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Apple, Bacon and Onion Pizza

Apple, Bacon and Onion Pizza
  

A reader connected me the other day with Jeff Varasano's New York Pizza Recipe, a site about one obsessed man's quest to duplicate in his home kitchen the great New York style slices he's had in their makers' parlors. Along the way he says that if you come across a recipe like the one I use for dough (yeast, water, salt, food processor, 2 risings) you should "run away screaming" (he recommends a sourdough crust). Later he explains how to modify your home oven to attain the 800º temperatures required to get that special New York style scorched-crisp crust (easy: just cut off the locking latch that normally prevents you from opening the oven during the cleaning cycle).

I have a lot of respect for this guy, as I do for Jeffrey Steingarten and Peter Reinhart and all the other seekers who work to reproduce authenticity in their home kitchens. After all, it's a lot of work to reverse engineer food that developed over generations and spans continents, even if it is more than passing similar to starting tribute band to mimic my favorite metal artists. After I gave up trying to decide whether "reproduce authenticity" is an oxymoron, I got to thinking about the legitimacy of my "run away screaming" dough and the pizzas I bake for 20 minutes in my puny 450º oven (Verasano says his take 2-1/2 minutes).

No, it's not an exact reproduction of the excellent pizza you can get in Venice, Calabria, New York or New Haven. But it's pretty good food you can make in any home kitchen, and since my basic approach to cooking is to try to riff a little on the established recipes and make something that satisfies me and my guests, it's something that I'll keep doing as long as new ideas keep coming. Authentic or not, it rings my bell....

Ok, now that I got that out of my system, a few words about this week's pizza. With the advent of crisp golden days of the Maine fall, I always get the primordial urge to cook with apples, and (for savory dishes) if there are apples on the cutting board onions and bacon can't be far off. This was an extremely satisfying attempt at a dish with these ingredients, certainly due to some extent to the use of hand-smoked slab bacon.

Apple, Bacon and Onion Pizza

1/2 recipe pizza dough
1 Granny Smith apple, cored and sliced in thin slices
4 slices lean bacon, preferably cut from a hand-smoked slab
2 T butter
3/4 C dry white wine
1 medium onion, in thin slices
2 T olive oil
2 oz fresh mozzarella, shredded
2 oz Parmigiano Reggiano, shredded
6 leaves fresh sage
2 T fresh rosemary, chopped
3 scallions, chopped

Sauté the bacon for a few minutes on medium low heat, then add the wine and sage, cover and braise on low heat for about 15 minutes. Remove the bacon to a side plate and cut in pieces.  Add the butter and apple slices to the pan and sauté over medium low heat, tossing gently with tongs, for about 5 minutes until the apples begin to soften. Remove from heat.

When the dough has finished the second rising, spread the olive oil over the shell and then the onions. Bake 10 minutes on the preheated stone in a 450º oven. Add the cheeses and rosemary and then the apple slices. Scatter on the bacon. Lower the temperature to 400º and bake another 10 minutes, until the crust is golden brown. Brush the crust with a little olive oil, scatter on the scallions, slice and serve.

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Comments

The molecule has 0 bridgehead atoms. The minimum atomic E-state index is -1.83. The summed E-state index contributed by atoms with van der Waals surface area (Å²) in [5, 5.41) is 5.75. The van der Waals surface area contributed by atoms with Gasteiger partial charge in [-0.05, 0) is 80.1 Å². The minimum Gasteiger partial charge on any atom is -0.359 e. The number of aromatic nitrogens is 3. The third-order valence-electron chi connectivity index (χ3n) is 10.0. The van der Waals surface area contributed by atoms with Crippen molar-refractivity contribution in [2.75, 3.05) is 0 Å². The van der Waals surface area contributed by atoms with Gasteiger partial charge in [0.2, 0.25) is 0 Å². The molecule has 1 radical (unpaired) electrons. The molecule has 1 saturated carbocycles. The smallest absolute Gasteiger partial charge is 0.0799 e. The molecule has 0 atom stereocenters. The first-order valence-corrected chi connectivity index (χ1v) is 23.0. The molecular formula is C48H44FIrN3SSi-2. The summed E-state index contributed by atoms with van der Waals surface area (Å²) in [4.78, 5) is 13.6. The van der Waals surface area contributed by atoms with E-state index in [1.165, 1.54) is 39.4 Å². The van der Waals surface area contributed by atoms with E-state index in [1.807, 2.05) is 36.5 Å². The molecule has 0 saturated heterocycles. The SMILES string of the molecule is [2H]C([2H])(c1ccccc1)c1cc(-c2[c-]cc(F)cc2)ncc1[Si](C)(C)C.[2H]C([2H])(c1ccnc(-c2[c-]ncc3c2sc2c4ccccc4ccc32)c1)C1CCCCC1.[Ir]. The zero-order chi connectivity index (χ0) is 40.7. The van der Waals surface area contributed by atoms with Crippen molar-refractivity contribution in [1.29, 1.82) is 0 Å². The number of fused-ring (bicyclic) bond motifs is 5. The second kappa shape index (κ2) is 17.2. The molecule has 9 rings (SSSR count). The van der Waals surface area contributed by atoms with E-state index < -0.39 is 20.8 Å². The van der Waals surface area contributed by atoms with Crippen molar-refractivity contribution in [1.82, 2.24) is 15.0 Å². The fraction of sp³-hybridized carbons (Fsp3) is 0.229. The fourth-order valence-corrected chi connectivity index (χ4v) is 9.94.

Authenticity matters not when you have some incredible ingredients like apple bacon!!

You've nearly made the Alsatian Flammkuchen -- just sauce with a mix of creme fraiche and quark! Don't worry, you're still just inauthentic enough to be (a) innovative, and (b) stepping on people's toes. Keep it up!

loving the look of your pizza...would never have thought to use apples but makes perfect sense

would have never thought of using the apple. Love the sound of this pizza. Authentic or not, we love our recipe for the crust when we make pizza........!

Oh. My. Gosh. YUM.

With the cool weather we are finally getting, just the ticket! It sounds fabulous...why am I not surprised!

Wow...somehow I think cutting off that lock is a bad idea...no matter how much I want good pizza...

Oh wow, what a delicious sounding combination! I really need to try that. I agree that Jeff's dedication to the cause of his perfect pizza is astounding and laudable, but it is soooo never going to happen in my life. Any recipe that starts with slicing off a mechanism meant to protect you from your appliance is off my shopping list ;-) Having said that, I followed his advice on our recent trip to NYC and had a truly memorable pizza at Luzzo's. As for Maine apples, do you get Macouns up there too? I discovered them in Connecticut and I'm just HOOKED! Why oh why don't we have them in the UK?!

Stephen - just got sent a book by heston blumenthal of the fat duck in england and it is to accompany a series on TV in the UK where he tries for 'perfection' in 8 popular dishes in Britain. The pizza chapter goes up to the cut off the latch thing but eventually settles on a method where you put the oven as hot as it will go, simultaneously heat your largest cast iron skillet to really hot on the stove and then put it in the oven just under the broiler, slide the pizza on and switch to broiler immediately. He says it takes 2 minutes to cook and does as well as cutting the latch off.

Personally I'm fine with 450 degrees and finishing under the broiler if the base gets ahead of the topping (which sometimes happens with my stove)

I have some local bacon in the freezer, some granny smith apples and some pizza dough in the fridge--I know what I'll be making for dinner tonight! Thanks!

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